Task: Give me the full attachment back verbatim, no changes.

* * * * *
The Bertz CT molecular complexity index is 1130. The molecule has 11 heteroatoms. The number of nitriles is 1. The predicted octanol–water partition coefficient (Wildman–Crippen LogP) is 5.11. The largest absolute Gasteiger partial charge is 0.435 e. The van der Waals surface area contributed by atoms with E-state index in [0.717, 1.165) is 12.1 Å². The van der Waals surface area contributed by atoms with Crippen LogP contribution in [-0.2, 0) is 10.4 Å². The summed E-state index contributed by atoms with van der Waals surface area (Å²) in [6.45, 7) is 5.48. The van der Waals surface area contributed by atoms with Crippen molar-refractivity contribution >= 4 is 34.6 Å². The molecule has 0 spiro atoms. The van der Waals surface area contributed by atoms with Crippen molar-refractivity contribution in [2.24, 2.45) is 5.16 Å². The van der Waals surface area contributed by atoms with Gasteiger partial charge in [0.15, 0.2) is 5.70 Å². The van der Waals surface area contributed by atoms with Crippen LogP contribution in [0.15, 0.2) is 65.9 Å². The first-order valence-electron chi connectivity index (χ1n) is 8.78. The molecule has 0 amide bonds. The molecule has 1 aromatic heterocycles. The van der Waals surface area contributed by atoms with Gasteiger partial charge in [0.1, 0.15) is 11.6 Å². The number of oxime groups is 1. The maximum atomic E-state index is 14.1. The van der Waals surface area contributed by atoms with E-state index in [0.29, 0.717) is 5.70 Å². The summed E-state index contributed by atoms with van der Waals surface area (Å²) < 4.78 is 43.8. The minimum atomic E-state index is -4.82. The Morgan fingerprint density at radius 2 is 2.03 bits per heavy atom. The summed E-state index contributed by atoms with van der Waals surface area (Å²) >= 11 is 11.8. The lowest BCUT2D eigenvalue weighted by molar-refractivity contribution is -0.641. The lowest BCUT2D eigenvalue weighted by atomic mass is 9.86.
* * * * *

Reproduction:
The Bertz CT molecular complexity index is 1130. The molecule has 11 heteroatoms. The number of nitriles is 1. The predicted octanol–water partition coefficient (Wildman–Crippen LogP) is 5.11. The largest absolute Gasteiger partial charge is 0.435 e. The van der Waals surface area contributed by atoms with E-state index in [0.717, 1.165) is 12.1 Å². The van der Waals surface area contributed by atoms with Crippen LogP contribution in [-0.2, 0) is 10.4 Å². The summed E-state index contributed by atoms with van der Waals surface area (Å²) in [6.45, 7) is 5.48. The van der Waals surface area contributed by atoms with Crippen molar-refractivity contribution >= 4 is 34.6 Å². The molecule has 0 spiro atoms. The van der Waals surface area contributed by atoms with Crippen molar-refractivity contribution in [2.24, 2.45) is 5.16 Å². The van der Waals surface area contributed by atoms with Gasteiger partial charge in [0.15, 0.2) is 5.70 Å². The van der Waals surface area contributed by atoms with Crippen LogP contribution in [0.15, 0.2) is 65.9 Å². The first-order valence-electron chi connectivity index (χ1n) is 8.78. The molecule has 0 amide bonds. The molecule has 1 aromatic heterocycles. The van der Waals surface area contributed by atoms with Gasteiger partial charge in [0.1, 0.15) is 11.6 Å². The number of oxime groups is 1. The maximum atomic E-state index is 14.1. The van der Waals surface area contributed by atoms with E-state index in [0.29, 0.717) is 5.70 Å². The summed E-state index contributed by atoms with van der Waals surface area (Å²) < 4.78 is 43.8. The minimum atomic E-state index is -4.82. The Morgan fingerprint density at radius 2 is 2.03 bits per heavy atom. The summed E-state index contributed by atoms with van der Waals surface area (Å²) >= 11 is 11.8. The lowest BCUT2D eigenvalue weighted by molar-refractivity contribution is -0.641. The lowest BCUT2D eigenvalue weighted by atomic mass is 9.86.